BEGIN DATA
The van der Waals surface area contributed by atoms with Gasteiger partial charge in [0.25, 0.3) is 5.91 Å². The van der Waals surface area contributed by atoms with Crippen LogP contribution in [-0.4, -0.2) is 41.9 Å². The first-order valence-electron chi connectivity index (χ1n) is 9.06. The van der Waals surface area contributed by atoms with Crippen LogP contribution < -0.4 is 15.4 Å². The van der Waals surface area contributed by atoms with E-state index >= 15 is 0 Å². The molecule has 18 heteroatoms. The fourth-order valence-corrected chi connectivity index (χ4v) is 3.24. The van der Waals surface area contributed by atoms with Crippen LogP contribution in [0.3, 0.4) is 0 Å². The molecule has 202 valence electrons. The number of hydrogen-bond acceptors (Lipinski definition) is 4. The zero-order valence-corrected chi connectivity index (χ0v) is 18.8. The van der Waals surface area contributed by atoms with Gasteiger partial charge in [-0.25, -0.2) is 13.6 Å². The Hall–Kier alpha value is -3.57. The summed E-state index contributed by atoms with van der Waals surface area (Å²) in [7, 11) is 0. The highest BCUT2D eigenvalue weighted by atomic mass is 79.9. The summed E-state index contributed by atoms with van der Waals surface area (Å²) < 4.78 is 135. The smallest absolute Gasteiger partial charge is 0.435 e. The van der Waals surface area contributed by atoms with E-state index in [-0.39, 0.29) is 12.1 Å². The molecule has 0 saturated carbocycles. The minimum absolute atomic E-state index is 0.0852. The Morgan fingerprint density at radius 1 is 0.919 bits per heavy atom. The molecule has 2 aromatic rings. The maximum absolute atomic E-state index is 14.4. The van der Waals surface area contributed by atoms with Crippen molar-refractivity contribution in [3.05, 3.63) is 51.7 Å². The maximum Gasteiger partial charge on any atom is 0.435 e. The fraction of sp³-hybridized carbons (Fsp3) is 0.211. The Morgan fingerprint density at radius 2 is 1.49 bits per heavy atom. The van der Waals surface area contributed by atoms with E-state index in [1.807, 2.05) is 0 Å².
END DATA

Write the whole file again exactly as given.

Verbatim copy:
The van der Waals surface area contributed by atoms with Gasteiger partial charge in [0.25, 0.3) is 5.91 Å². The van der Waals surface area contributed by atoms with Crippen LogP contribution in [-0.4, -0.2) is 41.9 Å². The first-order valence-electron chi connectivity index (χ1n) is 9.06. The van der Waals surface area contributed by atoms with Crippen LogP contribution < -0.4 is 15.4 Å². The van der Waals surface area contributed by atoms with E-state index >= 15 is 0 Å². The molecule has 18 heteroatoms. The fourth-order valence-corrected chi connectivity index (χ4v) is 3.24. The van der Waals surface area contributed by atoms with Crippen LogP contribution in [0.3, 0.4) is 0 Å². The molecule has 202 valence electrons. The number of hydrogen-bond acceptors (Lipinski definition) is 4. The zero-order valence-corrected chi connectivity index (χ0v) is 18.8. The van der Waals surface area contributed by atoms with Gasteiger partial charge in [-0.25, -0.2) is 13.6 Å². The Hall–Kier alpha value is -3.57. The summed E-state index contributed by atoms with van der Waals surface area (Å²) in [7, 11) is 0. The highest BCUT2D eigenvalue weighted by atomic mass is 79.9. The summed E-state index contributed by atoms with van der Waals surface area (Å²) < 4.78 is 135. The smallest absolute Gasteiger partial charge is 0.435 e. The van der Waals surface area contributed by atoms with E-state index in [-0.39, 0.29) is 12.1 Å². The molecule has 0 saturated carbocycles. The minimum absolute atomic E-state index is 0.0852. The Morgan fingerprint density at radius 1 is 0.919 bits per heavy atom. The molecule has 2 aromatic rings. The maximum absolute atomic E-state index is 14.4. The van der Waals surface area contributed by atoms with Crippen molar-refractivity contribution in [3.05, 3.63) is 51.7 Å². The maximum Gasteiger partial charge on any atom is 0.435 e. The fraction of sp³-hybridized carbons (Fsp3) is 0.211. The Morgan fingerprint density at radius 2 is 1.49 bits per heavy atom. The van der Waals surface area contributed by atoms with E-state index in [1.807, 2.05) is 0 Å².